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The "Achilles heel" of the international non proprietary name (inn) program. Hypertension in the rural population of Mexico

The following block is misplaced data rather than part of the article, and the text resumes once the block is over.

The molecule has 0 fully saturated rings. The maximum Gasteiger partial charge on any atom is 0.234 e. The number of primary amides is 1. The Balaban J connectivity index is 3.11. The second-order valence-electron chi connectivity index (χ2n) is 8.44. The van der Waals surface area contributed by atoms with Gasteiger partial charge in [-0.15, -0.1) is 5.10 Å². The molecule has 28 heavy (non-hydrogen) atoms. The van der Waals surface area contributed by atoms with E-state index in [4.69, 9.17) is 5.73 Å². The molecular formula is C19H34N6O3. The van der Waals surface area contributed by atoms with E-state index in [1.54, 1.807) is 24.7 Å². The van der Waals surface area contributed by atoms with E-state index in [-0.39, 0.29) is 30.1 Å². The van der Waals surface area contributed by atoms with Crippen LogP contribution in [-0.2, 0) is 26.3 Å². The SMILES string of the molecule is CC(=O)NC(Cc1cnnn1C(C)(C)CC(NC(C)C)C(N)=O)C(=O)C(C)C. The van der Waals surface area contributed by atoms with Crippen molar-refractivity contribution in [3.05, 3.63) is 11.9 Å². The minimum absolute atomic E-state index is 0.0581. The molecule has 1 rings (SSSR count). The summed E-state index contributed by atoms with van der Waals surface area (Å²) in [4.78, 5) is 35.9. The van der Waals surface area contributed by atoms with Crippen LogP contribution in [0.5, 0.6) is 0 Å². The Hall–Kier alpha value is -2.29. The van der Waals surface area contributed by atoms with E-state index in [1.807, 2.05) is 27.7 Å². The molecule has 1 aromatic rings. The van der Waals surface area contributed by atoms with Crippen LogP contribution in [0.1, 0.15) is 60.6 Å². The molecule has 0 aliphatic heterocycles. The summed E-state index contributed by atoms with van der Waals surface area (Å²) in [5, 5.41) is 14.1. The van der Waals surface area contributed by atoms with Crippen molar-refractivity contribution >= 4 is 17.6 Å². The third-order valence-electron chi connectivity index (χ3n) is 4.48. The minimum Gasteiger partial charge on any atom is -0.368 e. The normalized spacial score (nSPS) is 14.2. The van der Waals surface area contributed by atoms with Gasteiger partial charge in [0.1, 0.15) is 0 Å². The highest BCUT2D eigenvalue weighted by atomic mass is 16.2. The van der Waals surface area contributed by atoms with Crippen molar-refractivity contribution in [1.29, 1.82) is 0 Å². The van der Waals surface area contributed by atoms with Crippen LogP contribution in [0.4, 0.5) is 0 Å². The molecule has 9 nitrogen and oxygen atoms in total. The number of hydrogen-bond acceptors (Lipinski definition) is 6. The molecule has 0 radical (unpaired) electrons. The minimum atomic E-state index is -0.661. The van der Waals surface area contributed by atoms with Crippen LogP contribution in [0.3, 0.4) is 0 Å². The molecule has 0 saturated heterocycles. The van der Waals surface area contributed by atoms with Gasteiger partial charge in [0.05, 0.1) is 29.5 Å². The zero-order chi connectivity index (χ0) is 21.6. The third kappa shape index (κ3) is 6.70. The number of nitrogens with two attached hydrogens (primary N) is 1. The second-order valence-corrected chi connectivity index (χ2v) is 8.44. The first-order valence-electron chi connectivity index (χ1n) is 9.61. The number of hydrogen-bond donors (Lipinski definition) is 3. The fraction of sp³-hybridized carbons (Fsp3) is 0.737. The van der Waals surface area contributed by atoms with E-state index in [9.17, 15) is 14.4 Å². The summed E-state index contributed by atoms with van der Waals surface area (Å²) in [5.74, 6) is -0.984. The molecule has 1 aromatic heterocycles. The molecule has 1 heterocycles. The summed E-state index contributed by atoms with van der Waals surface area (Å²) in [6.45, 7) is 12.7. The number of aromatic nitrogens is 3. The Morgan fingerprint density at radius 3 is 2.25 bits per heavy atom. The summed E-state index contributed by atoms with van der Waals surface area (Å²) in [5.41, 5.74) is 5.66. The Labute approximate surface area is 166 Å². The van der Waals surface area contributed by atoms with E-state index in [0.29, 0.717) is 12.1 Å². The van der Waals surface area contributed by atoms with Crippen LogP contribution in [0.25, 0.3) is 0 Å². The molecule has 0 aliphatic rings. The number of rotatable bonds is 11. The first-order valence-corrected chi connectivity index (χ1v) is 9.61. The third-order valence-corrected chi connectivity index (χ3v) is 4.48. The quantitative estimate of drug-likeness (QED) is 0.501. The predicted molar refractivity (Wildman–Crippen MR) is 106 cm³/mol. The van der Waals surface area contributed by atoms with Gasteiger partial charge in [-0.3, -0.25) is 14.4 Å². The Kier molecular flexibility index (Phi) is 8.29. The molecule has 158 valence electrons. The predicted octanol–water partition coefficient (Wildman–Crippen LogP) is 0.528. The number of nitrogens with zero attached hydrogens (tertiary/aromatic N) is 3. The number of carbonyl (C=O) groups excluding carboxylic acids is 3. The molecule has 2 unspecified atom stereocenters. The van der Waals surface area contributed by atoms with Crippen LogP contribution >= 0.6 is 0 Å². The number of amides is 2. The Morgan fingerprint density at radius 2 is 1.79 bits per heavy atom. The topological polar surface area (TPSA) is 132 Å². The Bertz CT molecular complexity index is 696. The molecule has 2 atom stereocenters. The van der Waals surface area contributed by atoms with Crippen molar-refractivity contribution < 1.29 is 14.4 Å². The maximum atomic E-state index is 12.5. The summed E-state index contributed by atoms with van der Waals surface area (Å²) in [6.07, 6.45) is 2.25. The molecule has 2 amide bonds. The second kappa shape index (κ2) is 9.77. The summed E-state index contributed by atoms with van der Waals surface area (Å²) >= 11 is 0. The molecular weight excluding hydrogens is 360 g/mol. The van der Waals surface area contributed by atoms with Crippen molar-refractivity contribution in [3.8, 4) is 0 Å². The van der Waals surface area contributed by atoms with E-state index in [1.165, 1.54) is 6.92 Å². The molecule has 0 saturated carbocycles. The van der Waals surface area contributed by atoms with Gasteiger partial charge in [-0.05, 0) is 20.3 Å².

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https://www.eduzhai.net Public Health Research 2017, 7(1): 1-2 DOI: 10.5923/j.phr.20170701.01 The “Achilles Heel” of the International Nonproprietary Names (INN) Programme. In Hypertensive Patients of Mexico’s Rural Population Marco Aurelio Rendón Medina Social Service Medical Doctor, SSA VII Jurisdiction, Universidad Autónoma de Guadalajara, Guadalajara, México Abstract Problem: In Mexico many public health programs, have been designed to give attention in rural populations. Not even the most effective program will work, if the patient does not take their prescripted medication properly. Patient compliance can be defined a taking medication as prescribed. The INN is very effective among health care professionals, but for patients in Mexico represents an obstacle to identify and remember their treatment. Nearly 80% of the patients in rural communities in Mexico ignore the name of their treatment. In Mexico 97% of hypertense patients are interested in remembering the name of their treatment [1]. 65% considered that the name of the drug in INN nomenclature is too complex to remember [1]. 90% of them suggested that if their drug had a simple symbol or nomenclature they could remember their treatment [1]. This could mean that INN could be an obstacle to treatment adherence, and could increase their costs. Suggested Solution: An additional symbol nomenclature: animals, fruits or geometrical figures. An equivalent of INN with symbolic figure in the drug box and in the tablet or capsule, could simplify INN for the patients. With this the hypertensive patients could identify their treatment, this could improve treatment adherence, decrease treatment switching phenomenon. Keywords Drug nomenclature, International Nornproprietary Names, Hypertensive Patients 1. Introduction and Problem Statement In Mexico many public health programs, have been designed to give attention in rural populations. Unfortunately even the most effective program will work, if the patient does not take their prescripted medication properly. Patient compliance can be defined a taking medication as prescribed. In literature risk factors have been identified for poor patient adherence to treatment. Polypharmacy, inverse relationship between medication adherence and the number of prescribed daily doses, medication unavailable, ignoring the name of the drug among others [1-4]. Good adherence regimens have been achieved with patient education, informing about complications, when antihypertensive therapy fails [2]. It is well stablished that a strong relationship between patient and physician is the best strategy to good adherence to therapy. The International Nonproprietary Names (INN) Programme is a universal drug nomenclature. The main objective is that each substance would be recognized by a unique name among health professionals [5]. The INN is very effective among health care professionals, but for patients in Mexico, is impossible to identify and remember. * Corresponding author: drrendon1989@gmail.com (Marco Aurelio Rendón Medina) Published online at https://www.eduzhai.net Copyright © 2017 Scientific & Academic Publishing. All Rights Reserved Nearly 80% of the patients in rural communities in Mexico ignore the name of their treatment [1]. Resulting in a constant change of drug therapies among them by the first contact medical doctors. The constant drug switching phenomenon decreases the therapy success, and increases costs [6, 7]. Patients with poor treatment compliance are at an increased risk of hospitalization emergency care center visits and complications [8]. The Odds Ratio for hospitalization and emergency care center vistis are 1.31 and 1.45 respectively in the poor treatment compliance patients [8]. Problems with the INN, have been described in literature. Confusion between look-alike and sound-alike (LASA) medication names had proven a threat to patient safety. Similarity and complexity in the INN nomenclature had revealed, the necessity of an alternative simple nomenclature, to avoid this LASA phenomena [8]. In Mexico 31.5% of the adult population has high blood pressure [1]. In rural populations 70% are non-adherent to their treatment [1]. The public costs of an hypertensive-diabetic is around $3,500 Mexican pesos per year [9-12]. In other countries in development like Cuba cost is around $4,800 Mexican pesos per year [13]. When hypertensive treatment is interrupted, the cost of treating complications increases dramatically. Resulting in increased hospital admissions with corresponding augmented expenses [9-13]. 2 Marco Aurelio Rendón Medina: The “Achilles Heel” of the International Nonproprietary Names (INN) Programme. In Hypertensive Patients of Mexico’s Rural Population 97% of hypertense patients are interested in remembering the name of their treatment [1]. 65% considered that the name of the drug in INN nomenclature is too complex to remember [1]. 90% of them suggested that if their drug had a simple symbol or nomenclature they could remember their treatment [1]. This could mean that INN could be an obstacle to treatment adherence, and could increase their costs. 2. Suggested Solution We suggest an additional symbol nomenclature: animals, fruits or geometrical figures. An equivalent of INN with symbolic figure in the drug box and in the tablet or capsule. (Figure 1). With this the hypertensive patients could identify their treatment, this could improve treatment adherence, decrease treatment switching phenomenon. Prospective randomized comparative studies should be developed to corroborate this hypothesis. Unfortunately in this moment in my institution we don´t have de economic resources to develop this studies. Another advantage with this alternative nomenclature, LASSA phenomena could be solved indirectly, with this symbolic representation of the medication. Randomized trials, and pilot studies are needed to proove this alternative nomenclature effective. [2] Ghembaza MA, Senoussaoui Y, Tani MK, Meguenni K. Impact of Patient Knowledge of Hypertension Complications on Adherence to Antihypertensive Therapy. 2014: 41-48. [3] Claxton AJ, Cramer J, Pierce C, A B. A Systematic Review of the Associations Between Dose Regimens and Medication Compliance. 2001; 23(8). [4] Lulebo AM, Mutombo PB, Mapatano MA, et al. Predictors of non ‑ adherence to antihypertensive medication in Kinshasa , Democratic Republic of Congo: a cross ‑ sectional study. BMC Res Notes. 2015:1-8. doi:10.1186/s13104-015-1519-8. [5] Kopp-Kubel S. International Nonproprietary Names (INN) for pharmaceutical substances. Bull World Health Organ. 1995; 73(3): 275-279. doi:10.1097/00000441-196405000-00034. [6] Mazzaglia G, Mantovani LG, Sturkenboom MCJM, et al. Patterns of persistence with antihypertensive medications in newly diagnosed hypertensive patients in Italy: a retrospective cohort study in primary care. J Hypertens. 2005; 23(11): 2093-2100. doi:10.1097/01.hjh.0000186832.41125.8a. [7] Bryan R, Aronson JK, Hacken P, Williams A, Jordan S. Patient Safety in Medication Nomenclature: Orthographic and Semantic Properties of International Nonproprietary Names. 2015:1-16. doi:10.1371/journal.pone.0145431. [8] Kim H, Moon K, Park T, Park S, Yoon S. Factors affecting treatment compliance in new hypertensive patients in Korea. Clin Exp Hypertens. 2017;38(8):701-709. doi:10.1080/10641963.2016.1200599. [9] Adela J, Estrada F. Costo del tratamiento antihipertensivo en ancianos ingresados en los servicios de Geriatría y Medicina Interna. Medisan 2011; 15(1): 67. 2011; 15(1):67-72. [10] Cardinal H, Monfared AA, Dorais M, LeLorier J. A comparison between persistence to therapy in ALLHAT and in everyday clinical practice: a generalizability issue. Can J Cardiol 2004; 20:417–421. [11] Villarreal Ríos E, Campos Esparza M, Romero Islas NR, Garza Elizondo ME, Martínez González L, Cortés Núñez AR. Coste de la atención al paciente diabético-hipertenso en el primer nivel de atención. Atención Primaria. 2006; 38(10): 537-542. doi:10.1157/13095921. Figure 1. Drug Box with the trade name of the drug, the international nonproprietary name and a symbolic equivalent. In this case the symbol of a monkey [12] Villarreal-Ríos E, Mathew-Quiroz A, Garza-Elizondo ME, Núñez-Rocha G, Salinas-Martínez AM, Gallegos-Handal M. Costo de la atención de la hipertensión arterial y su impacto en el presupuesto destinado a la salud en México. Salud Publica Mex. 2002; 44(1). doi:10.1590/S0036-36342002000100001. REFERENCES [1] Rendón-Medina MA, Avila-Lopez N, Becerril-Ayala A, Guerrero-Loza E, Rodriguez-Weber F. Ignoring medical treatment as a risk factor for negative adherence to treatment in patients with arterial high blood pressure in rural populations | Desconocimiento del nombre del medicamento como factor de riesgo relativo de incumplimiento del tratamient. Med Interna Mex. 2014; 30(3): 240-246. [13] McCombs JS, Nichol MB, Newman CM, Sclar DA. The costs of interrupting antihypertensive drug therapy in Medicaid population. Med Care. 1994 Mar; 32(3): 214-226.